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  • mediazioni e arbitrati, risoluzione alternativa delle controversie e servizi di mediazione e arbitrato

    » 05/08/2008, 00.00


    Islamic court “authorises” conversion from Islam to Buddhism

    In Penang state an Islamic tribunal emits a rare sentence accepting the request of a woman to leave Islam. In recent years, Islamic judge’s closure on conversion cases has provoked strong political and social tensions.

    Kuala Lumpur (AsiaNews/Agencies) – A Malaysian court has accepted the request of a woman convert to Islam to return to Buddhism, her original religion.  The sentence is the first of its kind in recent months, which has seen progressive closure on the part of judges regarding cases of citizens who want to leave Islam, the nation’s majority religion.  The case was reported by Ahmad Munawir Abdul Aziz, lawyer for the Council of Islamic Affairs for Penang state, in the north of the country.  According to the lawyer, the tribunal granted permission to Siti Fatimah Abdullah to re-embrace Buddhism, which she had left in 1998 in order to marry a Muslim of Iranian origins.

    Recently cases similar to that of Siti Fatimah have come to light, but have resulted in a ban on changing religions, creating strong ethnic and religious tensions in Malaysia.  The most famous case is that of Lina Joy, an ethnic malay.  Last year after a lengthy legal battle her conversion to Christianity failed to gain legal recognition.  Despite guarantees of full religious freedom, Malaysia has established that all questions regarding the faith of ethnic malays – including their conversion – be judged by the Islamic courts rather than civilian law.  In fact, two legislations exist in the country: Islamic law and constitutional law, which often are in direct opposition to each other.  In the case of Lina Joy this is evident: the Constitution guarantees religious freedom; Islamic law prohibits conversion to another religion.


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    See also

    12/06/2007 MALAYSIA
    Lina Joy affair sparks apostasy debate among Muslims
    Legal experts and Islamic scholars and leaders square off before a large audience in a public debate over the conflict that pits Sharia against civil law in conversion cases. Some believe the issue has not been settled since the Qur’an is silent as to how apostasy should be punished and that what punishment that does exist “is man-made”. Others insist that any dialogue must be preceded by “respect for religion and its experts.”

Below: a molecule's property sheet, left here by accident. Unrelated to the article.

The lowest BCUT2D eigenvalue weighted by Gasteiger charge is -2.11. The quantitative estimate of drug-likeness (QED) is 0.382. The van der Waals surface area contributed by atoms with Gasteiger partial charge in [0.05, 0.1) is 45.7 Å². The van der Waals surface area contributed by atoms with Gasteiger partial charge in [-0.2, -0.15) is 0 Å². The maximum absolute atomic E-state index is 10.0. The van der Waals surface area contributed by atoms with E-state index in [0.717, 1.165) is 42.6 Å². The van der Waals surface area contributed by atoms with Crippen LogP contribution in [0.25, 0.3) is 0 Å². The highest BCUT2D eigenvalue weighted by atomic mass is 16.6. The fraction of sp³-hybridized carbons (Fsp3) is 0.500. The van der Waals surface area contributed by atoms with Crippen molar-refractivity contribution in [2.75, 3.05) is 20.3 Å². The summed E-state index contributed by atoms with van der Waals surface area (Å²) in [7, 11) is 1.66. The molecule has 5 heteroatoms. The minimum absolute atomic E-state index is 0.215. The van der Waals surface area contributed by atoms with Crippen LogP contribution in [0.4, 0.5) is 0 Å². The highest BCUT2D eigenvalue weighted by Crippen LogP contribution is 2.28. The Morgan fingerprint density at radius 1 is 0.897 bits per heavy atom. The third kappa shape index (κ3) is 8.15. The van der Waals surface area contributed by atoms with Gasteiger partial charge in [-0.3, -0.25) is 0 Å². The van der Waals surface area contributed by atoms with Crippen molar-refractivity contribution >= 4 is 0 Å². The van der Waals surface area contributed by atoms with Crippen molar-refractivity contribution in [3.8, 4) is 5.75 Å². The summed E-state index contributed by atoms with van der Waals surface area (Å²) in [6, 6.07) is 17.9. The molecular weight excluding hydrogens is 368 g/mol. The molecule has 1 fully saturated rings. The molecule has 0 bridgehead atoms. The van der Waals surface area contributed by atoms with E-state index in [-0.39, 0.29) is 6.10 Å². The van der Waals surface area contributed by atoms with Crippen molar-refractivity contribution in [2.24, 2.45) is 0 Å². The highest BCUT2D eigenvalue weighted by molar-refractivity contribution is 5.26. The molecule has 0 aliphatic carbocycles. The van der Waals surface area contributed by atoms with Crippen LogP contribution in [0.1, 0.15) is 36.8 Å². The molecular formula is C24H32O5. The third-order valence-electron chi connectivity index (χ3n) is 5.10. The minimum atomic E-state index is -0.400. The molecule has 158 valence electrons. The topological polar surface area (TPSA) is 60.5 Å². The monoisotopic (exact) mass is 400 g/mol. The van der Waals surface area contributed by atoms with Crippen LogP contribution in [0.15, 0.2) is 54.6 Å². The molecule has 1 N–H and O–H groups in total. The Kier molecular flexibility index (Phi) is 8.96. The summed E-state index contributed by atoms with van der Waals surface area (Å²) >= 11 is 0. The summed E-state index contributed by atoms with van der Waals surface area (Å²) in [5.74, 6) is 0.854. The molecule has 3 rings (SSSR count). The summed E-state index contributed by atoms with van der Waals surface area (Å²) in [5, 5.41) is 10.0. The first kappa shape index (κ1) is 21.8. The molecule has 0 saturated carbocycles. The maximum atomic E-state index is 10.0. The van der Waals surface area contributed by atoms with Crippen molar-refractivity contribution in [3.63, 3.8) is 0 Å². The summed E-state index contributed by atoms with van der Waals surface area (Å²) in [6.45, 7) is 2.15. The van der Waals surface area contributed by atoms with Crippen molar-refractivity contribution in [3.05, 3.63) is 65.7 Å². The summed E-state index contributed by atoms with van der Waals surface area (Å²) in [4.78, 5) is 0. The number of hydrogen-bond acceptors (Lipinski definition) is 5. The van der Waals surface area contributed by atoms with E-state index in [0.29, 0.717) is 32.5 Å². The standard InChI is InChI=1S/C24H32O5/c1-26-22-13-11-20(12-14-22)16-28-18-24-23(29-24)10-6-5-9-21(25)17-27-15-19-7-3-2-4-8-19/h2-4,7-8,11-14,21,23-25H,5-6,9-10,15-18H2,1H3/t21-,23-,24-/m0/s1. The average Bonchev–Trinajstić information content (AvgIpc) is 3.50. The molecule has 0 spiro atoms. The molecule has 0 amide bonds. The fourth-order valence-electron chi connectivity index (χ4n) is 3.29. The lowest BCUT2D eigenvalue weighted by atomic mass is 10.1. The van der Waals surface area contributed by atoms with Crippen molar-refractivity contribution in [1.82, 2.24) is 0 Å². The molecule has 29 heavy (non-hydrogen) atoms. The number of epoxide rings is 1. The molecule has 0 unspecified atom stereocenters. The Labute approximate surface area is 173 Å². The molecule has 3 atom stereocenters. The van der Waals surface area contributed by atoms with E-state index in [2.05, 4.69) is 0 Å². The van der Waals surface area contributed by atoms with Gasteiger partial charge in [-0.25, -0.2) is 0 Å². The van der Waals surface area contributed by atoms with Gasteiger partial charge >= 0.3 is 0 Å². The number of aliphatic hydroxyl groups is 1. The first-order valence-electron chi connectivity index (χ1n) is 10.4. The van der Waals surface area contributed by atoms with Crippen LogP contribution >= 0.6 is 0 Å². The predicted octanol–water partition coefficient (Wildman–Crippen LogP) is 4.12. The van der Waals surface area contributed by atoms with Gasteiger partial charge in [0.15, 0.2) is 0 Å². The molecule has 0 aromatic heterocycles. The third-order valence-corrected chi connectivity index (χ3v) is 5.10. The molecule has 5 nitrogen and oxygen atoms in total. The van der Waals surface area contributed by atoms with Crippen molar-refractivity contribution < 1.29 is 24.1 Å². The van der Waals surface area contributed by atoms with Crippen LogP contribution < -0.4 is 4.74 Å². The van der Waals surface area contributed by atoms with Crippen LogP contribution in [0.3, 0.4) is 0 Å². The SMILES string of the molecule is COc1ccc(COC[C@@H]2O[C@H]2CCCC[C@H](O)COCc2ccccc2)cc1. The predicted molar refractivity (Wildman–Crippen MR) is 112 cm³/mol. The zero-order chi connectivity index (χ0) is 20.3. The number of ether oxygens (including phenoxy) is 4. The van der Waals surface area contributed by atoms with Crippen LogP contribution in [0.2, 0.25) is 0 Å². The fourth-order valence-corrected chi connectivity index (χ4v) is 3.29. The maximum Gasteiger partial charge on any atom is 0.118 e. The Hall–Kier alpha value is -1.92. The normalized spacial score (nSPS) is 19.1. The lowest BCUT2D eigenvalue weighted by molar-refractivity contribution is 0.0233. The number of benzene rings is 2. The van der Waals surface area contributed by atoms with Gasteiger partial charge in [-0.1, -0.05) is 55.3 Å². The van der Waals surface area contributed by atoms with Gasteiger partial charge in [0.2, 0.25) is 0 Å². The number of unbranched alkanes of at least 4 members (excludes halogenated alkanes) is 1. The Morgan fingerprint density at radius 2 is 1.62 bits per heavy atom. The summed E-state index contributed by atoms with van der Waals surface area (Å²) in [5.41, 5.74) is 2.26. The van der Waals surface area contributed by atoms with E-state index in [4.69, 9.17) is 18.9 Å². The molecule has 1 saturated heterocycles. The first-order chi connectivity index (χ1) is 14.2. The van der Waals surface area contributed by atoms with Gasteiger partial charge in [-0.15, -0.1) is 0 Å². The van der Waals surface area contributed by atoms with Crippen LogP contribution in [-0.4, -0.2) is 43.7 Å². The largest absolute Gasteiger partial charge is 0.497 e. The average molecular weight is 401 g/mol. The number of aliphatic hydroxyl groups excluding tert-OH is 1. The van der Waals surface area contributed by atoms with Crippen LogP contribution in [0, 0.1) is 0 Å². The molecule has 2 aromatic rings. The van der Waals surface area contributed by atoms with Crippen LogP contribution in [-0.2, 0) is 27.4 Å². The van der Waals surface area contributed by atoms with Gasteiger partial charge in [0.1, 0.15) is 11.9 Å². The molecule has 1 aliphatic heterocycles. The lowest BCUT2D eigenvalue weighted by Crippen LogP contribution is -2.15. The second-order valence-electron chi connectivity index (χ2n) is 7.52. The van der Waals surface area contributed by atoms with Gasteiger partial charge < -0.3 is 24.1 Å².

30/05/2007 MALAYSIA
    Kuala Lumpur refuses to recognise Lina Joy’s conversion to Christianity
    The Federal Court has referred the case of Lina Joy, a women seeking legal recognition of her conversion from Islam, to the Islamic courts. The country’s contradicting laws are laid bare: religious freedom guaranteed by the Constitution cannot co-exist with Islamic law, which is increasingly imposed on the nation’s citizen’s even non-Muslims. Outside the court hundreds of demonstrators shout “Allah-o-Akbar”.

    01/06/2007 MALAYSIA
    A Muslim can renounce his faith, but only as set out by Sharia
    Malaysia’s Chief Justice explains while upholding the Federal Courts ruling on the Lina Joy case, the Christian convert forced to face an Islamic court judgement. The Premier Badawi excludes that political pressure influenced judges, but admits the governments need to deal with the issue of non Muslim citizens and Islamic Courts.

    03/04/2007 MALAYSIA
    Great risk that Sharia law might trump secular law (Overview)
    A heated debate is underway in the predominantly Muslim country as to which legal system, Islamic or secular, should prevail in cases involving Muslims and non Muslims in matters regarding the family and freedom of conscience. Here are some examples where Islamic law and Malaysia’s Constitution are at odds with one another. The government is paralysed over the matter.

    31/08/2007 MALAYSIA
    50 years on from independence,” unity” remains a dream for Malaysia.
    Festive celebrations in Kuala Lumpur to mark the country’s independence from Great Britain. The government focus on economic progress and national unity. But discriminating politics in the country against ethnic and religious minorities and the rise of conservative Islam threat growth and social harmony as well as the secular Constitution. The bishops Conference warns against “the erosion of fundamental rights” and invites Catholic to “promote dialogue”.

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